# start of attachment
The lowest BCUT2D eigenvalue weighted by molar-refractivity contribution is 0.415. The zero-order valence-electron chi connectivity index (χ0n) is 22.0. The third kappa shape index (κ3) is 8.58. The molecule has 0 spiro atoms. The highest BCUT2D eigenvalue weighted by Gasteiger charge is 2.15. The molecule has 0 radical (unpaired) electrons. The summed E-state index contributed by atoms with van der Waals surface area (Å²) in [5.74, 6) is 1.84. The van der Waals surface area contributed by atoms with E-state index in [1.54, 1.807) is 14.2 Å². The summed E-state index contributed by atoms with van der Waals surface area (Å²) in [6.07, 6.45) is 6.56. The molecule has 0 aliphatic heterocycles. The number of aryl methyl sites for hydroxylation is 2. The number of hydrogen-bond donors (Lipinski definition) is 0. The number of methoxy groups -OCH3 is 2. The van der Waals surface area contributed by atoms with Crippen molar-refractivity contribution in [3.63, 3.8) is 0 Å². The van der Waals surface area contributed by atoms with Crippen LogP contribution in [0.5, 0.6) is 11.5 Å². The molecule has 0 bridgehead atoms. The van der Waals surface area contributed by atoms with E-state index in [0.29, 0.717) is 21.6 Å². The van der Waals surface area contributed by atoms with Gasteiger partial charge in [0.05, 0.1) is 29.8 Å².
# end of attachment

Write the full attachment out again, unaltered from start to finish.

The lowest BCUT2D eigenvalue weighted by molar-refractivity contribution is 0.415. The zero-order valence-electron chi connectivity index (χ0n) is 22.0. The third kappa shape index (κ3) is 8.58. The molecule has 0 spiro atoms. The highest BCUT2D eigenvalue weighted by Gasteiger charge is 2.15. The molecule has 0 radical (unpaired) electrons. The summed E-state index contributed by atoms with van der Waals surface area (Å²) in [5.74, 6) is 1.84. The van der Waals surface area contributed by atoms with E-state index in [1.54, 1.807) is 14.2 Å². The summed E-state index contributed by atoms with van der Waals surface area (Å²) in [6.07, 6.45) is 6.56. The molecule has 0 aliphatic heterocycles. The number of aryl methyl sites for hydroxylation is 2. The number of hydrogen-bond donors (Lipinski definition) is 0. The number of methoxy groups -OCH3 is 2. The van der Waals surface area contributed by atoms with Crippen molar-refractivity contribution in [3.63, 3.8) is 0 Å². The van der Waals surface area contributed by atoms with Crippen LogP contribution in [0.5, 0.6) is 11.5 Å². The molecule has 0 bridgehead atoms. The van der Waals surface area contributed by atoms with E-state index in [0.29, 0.717) is 21.6 Å². The van der Waals surface area contributed by atoms with Gasteiger partial charge in [0.05, 0.1) is 29.8 Å².